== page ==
In this consumer space, there is more effort to try and be different. In this case, the customer notices processes and better processes make for a better customer experience. That is how you beat the competition. Often the tools that are out there don't fit nice and tidy into the way we wish to do business. They are either tailored for other businesses or try to be a jack of all trades, master of none. There is all kinds of room to build software that is specific to our operation, and beneficially so. There is a room to get a leg up on the competition if you do it well.

As a bit of an aside, when you're paying $500,000 for a tractor what you get, in terms of technology, is also quite different to a $100/month SaaS product. That is the other big thing I have noticed is simply quality of software. Nobody could ever afford to pay $500,000 for a system in this consumer industry, so the options that are out there are quite low quality. Understandably – I know all too well from my day job the corners we often have to cut and the concessions we have to make to keep things within budget – but in an ideal world the software would be better.

Thats very beautifully put. I am definitely going to be using this analogy the next time this topic comes up. Thanks.

> CS isn't a career.

What is it that computer science professors are doing?

Whether this is true or not, it's distinctly unhelpful for a high school student trying to pick a college major.

The question was about a career, not a major. It's not like "pre-med" or "pre-law". You don't need to decide this in high school.

I interpreted this comment as saying that CS will always be a useful skill and will never be saturated so therefore pick CS as your major if you are passionate about it, without a fear that it will be saturated

The CS market has definitely been saturated over the years, it has booms and busts just like any other hot field. The 80s in particular were very hard on programmers, not to mention the years after the dot com bust. Long term it seems fine, but just beware it can be a riskier if more rewarding choice.

I've heard of people going from a bootcamp course straight into Google and optimizing 100% for the career path. They make embarrassingly more than I do, have been programming for a scant few years, and I couldn't care less.

I've been programming for most of my life. I've poured hours into learning 6502, BASIC, 8086, C, C++, Perl, Python, Javascript, Common Lisp, Haskell... to say nothing of physics, linear algebra, geometry, graphics, logic, type theory, abstract algebra, category theory, information theory, databases, networking, compilers, operating systems, interactive theorem provers, distributed systems, etc. I've never even been to university or college and I've been doing this for nearly twenty years professionally.

Do it because you like it, because it means something to you. Keep being you and doing what you think is important and useful.

To be clear, courses such as "category theory" and abstract algebra are not required to be a good engineer.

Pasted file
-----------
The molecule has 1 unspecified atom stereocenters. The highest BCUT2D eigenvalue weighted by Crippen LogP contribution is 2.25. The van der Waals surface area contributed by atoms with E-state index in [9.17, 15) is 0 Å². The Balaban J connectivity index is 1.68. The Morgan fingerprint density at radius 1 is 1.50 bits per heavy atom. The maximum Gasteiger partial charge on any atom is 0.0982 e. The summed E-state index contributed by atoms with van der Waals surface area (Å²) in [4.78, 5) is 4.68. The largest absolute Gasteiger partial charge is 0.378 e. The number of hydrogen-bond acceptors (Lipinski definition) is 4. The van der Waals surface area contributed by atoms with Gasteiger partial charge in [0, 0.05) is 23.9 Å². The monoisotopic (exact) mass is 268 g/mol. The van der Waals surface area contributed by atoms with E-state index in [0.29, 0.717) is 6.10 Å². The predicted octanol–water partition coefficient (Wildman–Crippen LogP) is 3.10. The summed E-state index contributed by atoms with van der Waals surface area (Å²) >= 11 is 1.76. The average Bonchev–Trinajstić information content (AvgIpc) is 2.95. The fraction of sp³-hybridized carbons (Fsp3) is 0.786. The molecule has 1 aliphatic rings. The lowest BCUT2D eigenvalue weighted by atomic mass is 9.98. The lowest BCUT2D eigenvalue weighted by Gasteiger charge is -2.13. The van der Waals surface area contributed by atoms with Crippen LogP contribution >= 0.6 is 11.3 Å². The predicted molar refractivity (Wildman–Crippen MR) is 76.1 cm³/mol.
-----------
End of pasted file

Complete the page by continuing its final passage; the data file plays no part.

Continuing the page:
Go to an engineering school and ask if calculus is required to be a good engineer ;-) You can be a programmer without a lot of math skills. You can do a good job in a number of different areas. You can be promoted and lead other programmers. You can write a lot of good code.

However, there are a lot of areas where knowing linear algebra will help you enormously. Many people who don't know linear algebra often don't see the problem because they will never choose a solution that will require it. They often don't know enough about it to realise that a solution exists and is potentially better than the solution they are reaching for.

Similarly, I can't tell you the number of times I've seen abject failures because the people involved did not understand statistics. In fact, if you only choose one math related area to learn about as a programmer, I highly recommend choosing statistics (which will unfortunately require calculus to understand well). Again, people who do not understand statistics often fail without realising that they are failing -- because they don't understand the statistics ;-)

I can make a similar remark for combinatorics and a variety of other mathematical disciplines. For a very cool job I once had to map animations onto a non-euclidean surface. Sure, I don't have to think much about math in my every day work wrestling with a legacy Rails system but I'm not sure I would want to define my entire career as doing that.

I would recommend that any programmer who wants to be a good programmer and to work in a variety of interesting fields to study math. Universities hardly have a monopoly on math. There are many good books and many internet resources to help you. You don't have to do it, but it will help you if you do.

The good news is that linear algebra is one of the easiest forms of algebras out there to learn.

100% agree. Category theory is simply practical and something I came across through a combination of Haskell and Group theory.

I'm not trying to shame bootcamp grads or make any judgements about their skills if that's what you're implying. I think the free market is free to decide what they're willing to pay and we should treat it as such and not be upset if someone with a few months of experience with programming lands a job making more than we do.

My point was that your fiercest competition is with yourself. And CS is a valid career path with a lot of interesting options if you stick it out for the long race.